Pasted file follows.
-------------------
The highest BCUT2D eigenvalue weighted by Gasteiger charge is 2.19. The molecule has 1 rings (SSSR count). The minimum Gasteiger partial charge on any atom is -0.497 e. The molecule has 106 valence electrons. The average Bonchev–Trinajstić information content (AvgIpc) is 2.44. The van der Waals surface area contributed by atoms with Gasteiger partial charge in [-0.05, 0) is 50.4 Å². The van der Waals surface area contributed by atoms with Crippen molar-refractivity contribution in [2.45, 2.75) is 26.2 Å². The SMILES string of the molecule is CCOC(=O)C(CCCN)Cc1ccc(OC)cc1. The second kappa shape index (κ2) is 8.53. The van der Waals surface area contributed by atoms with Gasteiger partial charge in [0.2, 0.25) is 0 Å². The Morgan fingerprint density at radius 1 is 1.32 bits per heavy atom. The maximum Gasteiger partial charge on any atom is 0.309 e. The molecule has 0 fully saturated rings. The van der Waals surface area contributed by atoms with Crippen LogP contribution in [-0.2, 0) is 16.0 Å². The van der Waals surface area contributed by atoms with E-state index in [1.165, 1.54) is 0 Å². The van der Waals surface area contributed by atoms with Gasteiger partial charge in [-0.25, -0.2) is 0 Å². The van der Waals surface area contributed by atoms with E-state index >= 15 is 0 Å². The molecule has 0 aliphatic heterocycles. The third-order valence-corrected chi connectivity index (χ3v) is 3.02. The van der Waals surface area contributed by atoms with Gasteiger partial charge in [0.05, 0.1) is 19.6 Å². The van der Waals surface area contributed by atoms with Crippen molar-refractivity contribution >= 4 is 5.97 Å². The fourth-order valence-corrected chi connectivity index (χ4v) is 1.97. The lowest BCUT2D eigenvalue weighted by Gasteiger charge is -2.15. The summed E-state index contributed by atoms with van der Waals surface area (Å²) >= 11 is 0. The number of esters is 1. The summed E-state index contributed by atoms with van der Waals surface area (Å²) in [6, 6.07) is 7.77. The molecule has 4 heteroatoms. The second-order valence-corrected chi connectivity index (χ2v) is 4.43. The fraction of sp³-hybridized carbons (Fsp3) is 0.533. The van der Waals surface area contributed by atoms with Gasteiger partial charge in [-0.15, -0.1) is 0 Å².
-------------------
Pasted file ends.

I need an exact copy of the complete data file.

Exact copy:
The highest BCUT2D eigenvalue weighted by Gasteiger charge is 2.19. The molecule has 1 rings (SSSR count). The minimum Gasteiger partial charge on any atom is -0.497 e. The molecule has 106 valence electrons. The average Bonchev–Trinajstić information content (AvgIpc) is 2.44. The van der Waals surface area contributed by atoms with Gasteiger partial charge in [-0.05, 0) is 50.4 Å². The van der Waals surface area contributed by atoms with Crippen molar-refractivity contribution in [2.45, 2.75) is 26.2 Å². The SMILES string of the molecule is CCOC(=O)C(CCCN)Cc1ccc(OC)cc1. The second kappa shape index (κ2) is 8.53. The van der Waals surface area contributed by atoms with Gasteiger partial charge in [0.2, 0.25) is 0 Å². The Morgan fingerprint density at radius 1 is 1.32 bits per heavy atom. The maximum Gasteiger partial charge on any atom is 0.309 e. The molecule has 0 fully saturated rings. The van der Waals surface area contributed by atoms with Crippen LogP contribution in [-0.2, 0) is 16.0 Å². The van der Waals surface area contributed by atoms with E-state index in [1.165, 1.54) is 0 Å². The van der Waals surface area contributed by atoms with Gasteiger partial charge in [-0.25, -0.2) is 0 Å². The van der Waals surface area contributed by atoms with E-state index >= 15 is 0 Å². The molecule has 0 aliphatic heterocycles. The third-order valence-corrected chi connectivity index (χ3v) is 3.02. The van der Waals surface area contributed by atoms with Gasteiger partial charge in [0.05, 0.1) is 19.6 Å². The van der Waals surface area contributed by atoms with Crippen molar-refractivity contribution >= 4 is 5.97 Å². The fourth-order valence-corrected chi connectivity index (χ4v) is 1.97. The lowest BCUT2D eigenvalue weighted by Gasteiger charge is -2.15. The summed E-state index contributed by atoms with van der Waals surface area (Å²) >= 11 is 0. The number of esters is 1. The summed E-state index contributed by atoms with van der Waals surface area (Å²) in [6, 6.07) is 7.77. The molecule has 4 heteroatoms. The second-order valence-corrected chi connectivity index (χ2v) is 4.43. The fraction of sp³-hybridized carbons (Fsp3) is 0.533. The van der Waals surface area contributed by atoms with Gasteiger partial charge in [-0.15, -0.1) is 0 Å².